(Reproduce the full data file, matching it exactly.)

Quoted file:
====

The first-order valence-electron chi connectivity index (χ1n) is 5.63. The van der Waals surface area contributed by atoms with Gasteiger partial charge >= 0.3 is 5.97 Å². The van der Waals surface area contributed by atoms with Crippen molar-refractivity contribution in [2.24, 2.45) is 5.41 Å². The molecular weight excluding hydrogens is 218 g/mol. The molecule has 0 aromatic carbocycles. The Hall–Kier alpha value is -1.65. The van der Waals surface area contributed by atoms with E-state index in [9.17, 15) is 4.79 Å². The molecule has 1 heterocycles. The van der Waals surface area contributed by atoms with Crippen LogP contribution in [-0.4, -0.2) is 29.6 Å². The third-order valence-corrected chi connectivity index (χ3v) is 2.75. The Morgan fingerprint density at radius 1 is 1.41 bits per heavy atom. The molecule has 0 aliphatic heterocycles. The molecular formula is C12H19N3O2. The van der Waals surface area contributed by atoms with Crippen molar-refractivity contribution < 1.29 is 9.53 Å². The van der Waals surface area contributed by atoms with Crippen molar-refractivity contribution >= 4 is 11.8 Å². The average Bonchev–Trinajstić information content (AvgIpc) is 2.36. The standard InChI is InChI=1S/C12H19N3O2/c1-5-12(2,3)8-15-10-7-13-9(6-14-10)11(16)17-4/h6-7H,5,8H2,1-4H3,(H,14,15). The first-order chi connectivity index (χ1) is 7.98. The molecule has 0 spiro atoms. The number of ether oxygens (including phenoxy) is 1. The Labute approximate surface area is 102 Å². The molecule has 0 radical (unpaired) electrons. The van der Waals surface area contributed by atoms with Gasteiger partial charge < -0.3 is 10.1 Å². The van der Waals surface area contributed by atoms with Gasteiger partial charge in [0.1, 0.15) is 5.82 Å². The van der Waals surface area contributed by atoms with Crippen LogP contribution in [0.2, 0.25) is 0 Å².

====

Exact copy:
The first-order valence-electron chi connectivity index (χ1n) is 5.63. The van der Waals surface area contributed by atoms with Gasteiger partial charge >= 0.3 is 5.97 Å². The van der Waals surface area contributed by atoms with Crippen molar-refractivity contribution in [2.24, 2.45) is 5.41 Å². The molecular weight excluding hydrogens is 218 g/mol. The molecule has 0 aromatic carbocycles. The Hall–Kier alpha value is -1.65. The van der Waals surface area contributed by atoms with E-state index in [9.17, 15) is 4.79 Å². The molecule has 1 heterocycles. The van der Waals surface area contributed by atoms with Crippen LogP contribution in [-0.4, -0.2) is 29.6 Å². The third-order valence-corrected chi connectivity index (χ3v) is 2.75. The Morgan fingerprint density at radius 1 is 1.41 bits per heavy atom. The molecule has 0 aliphatic heterocycles. The molecular formula is C12H19N3O2. The van der Waals surface area contributed by atoms with Crippen molar-refractivity contribution < 1.29 is 9.53 Å². The van der Waals surface area contributed by atoms with Crippen molar-refractivity contribution >= 4 is 11.8 Å². The average Bonchev–Trinajstić information content (AvgIpc) is 2.36. The standard InChI is InChI=1S/C12H19N3O2/c1-5-12(2,3)8-15-10-7-13-9(6-14-10)11(16)17-4/h6-7H,5,8H2,1-4H3,(H,14,15). The first-order chi connectivity index (χ1) is 7.98. The molecule has 0 spiro atoms. The number of ether oxygens (including phenoxy) is 1. The Labute approximate surface area is 102 Å². The molecule has 0 radical (unpaired) electrons. The van der Waals surface area contributed by atoms with Gasteiger partial charge < -0.3 is 10.1 Å². The van der Waals surface area contributed by atoms with Gasteiger partial charge in [0.1, 0.15) is 5.82 Å². The van der Waals surface area contributed by atoms with Crippen LogP contribution in [0.2, 0.25) is 0 Å².